Staff make the subject interesting
95%
Staff are good at explaining things
100%
Ideas and concepts are explored in-depth
92%
Opportunities to apply what I've learned

Assessment and feedback

Feedback on work has been timely
Feedback on work has been helpful
Staff are contactable when needed
Good advice available when making study choices

Resources and organisation

85%
Library resources
92%
IT resources
88%
Course specific equipment and facilities
82%
Course is well organised and has run smoothly

Student voice

Staff value students' opinions

Who studies this subject and how do they get on?

94%
UK students
6%
International students
19%
Male students
81%
Female students
76%
2:1 or above
2%
Drop out rate

Most popular A-Levels studied (and grade achieved)

B
C
B

After graduation


The stats in this section relate to the general subject area/s at this university – not this specific course. We show this where there isn't enough data about the course, or where this is the most detailed info available to us.

English literature

What are graduates doing after six months?

This is what graduates told us they were doing (and earning), shortly after completing their course. We've crunched the numbers to show you if these immediate prospects are high, medium or low, compared to those studying this subject/s at other universities.

£18,000
med
Average annual salary
97%
med
Employed or in further education
63%
high
Employed in a role where degree was essential or beneficial

Top job areas of graduates

18%
Childcare and related personal services
11%
Sales assistants and retail cashiers
9%
Sales, marketing and related associate professionals

What about your long term prospects?

Looking further ahead, below is a rough guide for what graduates went on to earn.

English literature

The graph shows median earnings of graduates who achieved a degree in this subject area one, three and five years after graduating from here.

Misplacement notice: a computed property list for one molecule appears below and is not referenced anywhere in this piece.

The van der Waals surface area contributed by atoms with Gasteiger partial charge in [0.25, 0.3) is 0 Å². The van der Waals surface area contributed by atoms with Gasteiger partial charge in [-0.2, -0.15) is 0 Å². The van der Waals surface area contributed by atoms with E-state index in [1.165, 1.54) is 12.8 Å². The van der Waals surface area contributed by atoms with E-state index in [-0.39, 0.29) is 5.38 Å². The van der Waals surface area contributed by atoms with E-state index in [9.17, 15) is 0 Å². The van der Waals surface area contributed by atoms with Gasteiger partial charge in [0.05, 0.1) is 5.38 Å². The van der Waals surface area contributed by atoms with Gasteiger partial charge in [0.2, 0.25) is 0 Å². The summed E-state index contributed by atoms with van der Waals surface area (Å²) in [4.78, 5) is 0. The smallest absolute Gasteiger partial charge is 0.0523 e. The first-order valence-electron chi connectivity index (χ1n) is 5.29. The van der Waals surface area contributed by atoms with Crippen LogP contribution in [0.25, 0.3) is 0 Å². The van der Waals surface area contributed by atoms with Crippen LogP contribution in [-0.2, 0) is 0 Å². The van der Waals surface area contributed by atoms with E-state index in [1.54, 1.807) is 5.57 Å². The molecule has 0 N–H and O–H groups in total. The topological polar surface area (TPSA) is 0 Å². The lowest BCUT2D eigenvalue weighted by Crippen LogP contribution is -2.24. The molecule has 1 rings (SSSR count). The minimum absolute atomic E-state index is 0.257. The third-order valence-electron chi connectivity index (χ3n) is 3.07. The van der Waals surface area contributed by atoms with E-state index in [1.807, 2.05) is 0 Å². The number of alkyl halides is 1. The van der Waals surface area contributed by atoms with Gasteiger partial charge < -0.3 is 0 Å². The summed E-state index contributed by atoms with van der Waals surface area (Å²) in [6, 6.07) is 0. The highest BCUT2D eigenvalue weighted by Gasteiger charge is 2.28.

£20k

£20k

Note: this data only looks at employees (and not those who are self-employed or also studying) and covers a broad sample of graduates and the various paths they've taken, which might not always be a direct result of their degree.

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This is the percentage of applicants to this course who received an offer last year, through Ucas.

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This is what the university has told Ucas about the course. Use it to get a quick idea about what makes it unique compared to similar courses, elsewhere.

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Course location and department:

This is what the university has told Ucas about the course. Use it to get a quick idea about what makes it unique compared to similar courses, elsewhere.

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Teaching Excellence Framework (TEF):

We've received this information from the Department for Education, via Ucas. This is how the university as a whole has been rated for its quality of teaching: gold silver or bronze. Note, not all universities have taken part in the TEF.

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This information comes from the National Student Survey, an annual student survey of final-year students. You can use this to see how satisfied students studying this subject area at this university, are (not the individual course).

We calculate a mean rating of all responses to indicate whether this is high, medium or low compared to the same subject area at other universities.

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This information is from the Higher Education Statistics Agency (HESA).

You can use this to get an idea of who you might share a lecture with and how they progressed in this subject, here. It's also worth comparing typical A-level subjects and grades students achieved with the current course entry requirements; similarities or differences here could indicate how flexible (or not) a university might be.

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Post-six month graduation stats:

This is from the Destinations of Leavers from Higher Education Survey, based on responses from graduates who studied the same subject area here.

It offers a snapshot of what grads went on to do six months later, what they were earning on average, and whether they felt their degree helped them obtain a 'graduate role'. We calculate a mean rating to indicate if this is high, medium or low compared to other universities.

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Graduate field commentary:

The Higher Education Careers Services Unit have provided some further context for all graduates in this subject area, including details that numbers alone might not show

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The Longitudinal Educational Outcomes dataset combines HRMC earnings data with student records from the Higher Education Statistics Agency.

While there are lots of factors at play when it comes to your future earnings, use this as a rough timeline of what graduates in this subject area were earning on average one, three and five years later. Can you see a steady increase in salary, or did grads need some experience under their belt before seeing a nice bump up in their pay packet?